A Place to Shine

January 29, 2015
Today's athletic facilities need to have both function and pizzazz, with a nod toward the future. The six projects profiled here exemplify the trend.
By Ali Nolan

Ali Nolan is an Assistant Editor at Athletic Management. She can be reached at:
[email protected]
.


Athletic programs across the country are looking for innovative ideas to utilize space while strengthening their institution's identity. They are striving to make a statement with their designs and advance their programs to another level.

Over the past year, several athletic departments have done just that, unveiling facilities that provide a big boost to their teams, from football to soccer to volleyball. In this article, we examine half a dozen new structures that have recently opened to boisterous applause.

All six athletic administrators who call these new facilities home highlighted a common theme: the future. In each case, the designs offer incentives to prospective student-athletes, while incorporating cutting-edge technological advances or forward-thinking sustainability ideas. In overhauling, renovating, or constructing new athletic spaces, those who worked to make these projects happen also built a stronger foundation on which their programs can continue to grow.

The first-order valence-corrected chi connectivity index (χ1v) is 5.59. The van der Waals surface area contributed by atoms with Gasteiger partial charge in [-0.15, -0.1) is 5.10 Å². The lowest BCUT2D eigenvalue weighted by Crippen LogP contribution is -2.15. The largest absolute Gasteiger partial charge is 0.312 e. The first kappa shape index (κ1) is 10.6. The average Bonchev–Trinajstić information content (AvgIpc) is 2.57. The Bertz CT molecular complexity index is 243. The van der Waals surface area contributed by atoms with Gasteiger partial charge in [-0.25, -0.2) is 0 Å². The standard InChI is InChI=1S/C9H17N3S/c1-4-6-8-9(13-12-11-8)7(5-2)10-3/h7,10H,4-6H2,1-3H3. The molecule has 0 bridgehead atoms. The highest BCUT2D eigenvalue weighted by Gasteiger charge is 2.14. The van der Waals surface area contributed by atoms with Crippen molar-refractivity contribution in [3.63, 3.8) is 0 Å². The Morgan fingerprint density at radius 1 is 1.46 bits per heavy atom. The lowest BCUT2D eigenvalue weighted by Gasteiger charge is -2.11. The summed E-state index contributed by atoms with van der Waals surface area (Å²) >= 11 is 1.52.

A BRIGHTER BRIGHT
When Texas A&M University began play in the Southeastern Conference two years ago, it was well aware that its football support facilities trailed those of its league foes. This past summer, that shortcoming was rectified with the unveiling of an imposing 36,000 square-foot modernization of the Aggies' Bright Football Complex.

"In the 15 years since we built the original facility, other schools in the SEC have renovated their football areas two and three times," says Kevin Hurley, Associate Athletic Director for Facilities at Texas A&M. "The only thing we had done during that stretch was paint and patch. With the never-ending recruiting wars, we knew it was time for an update."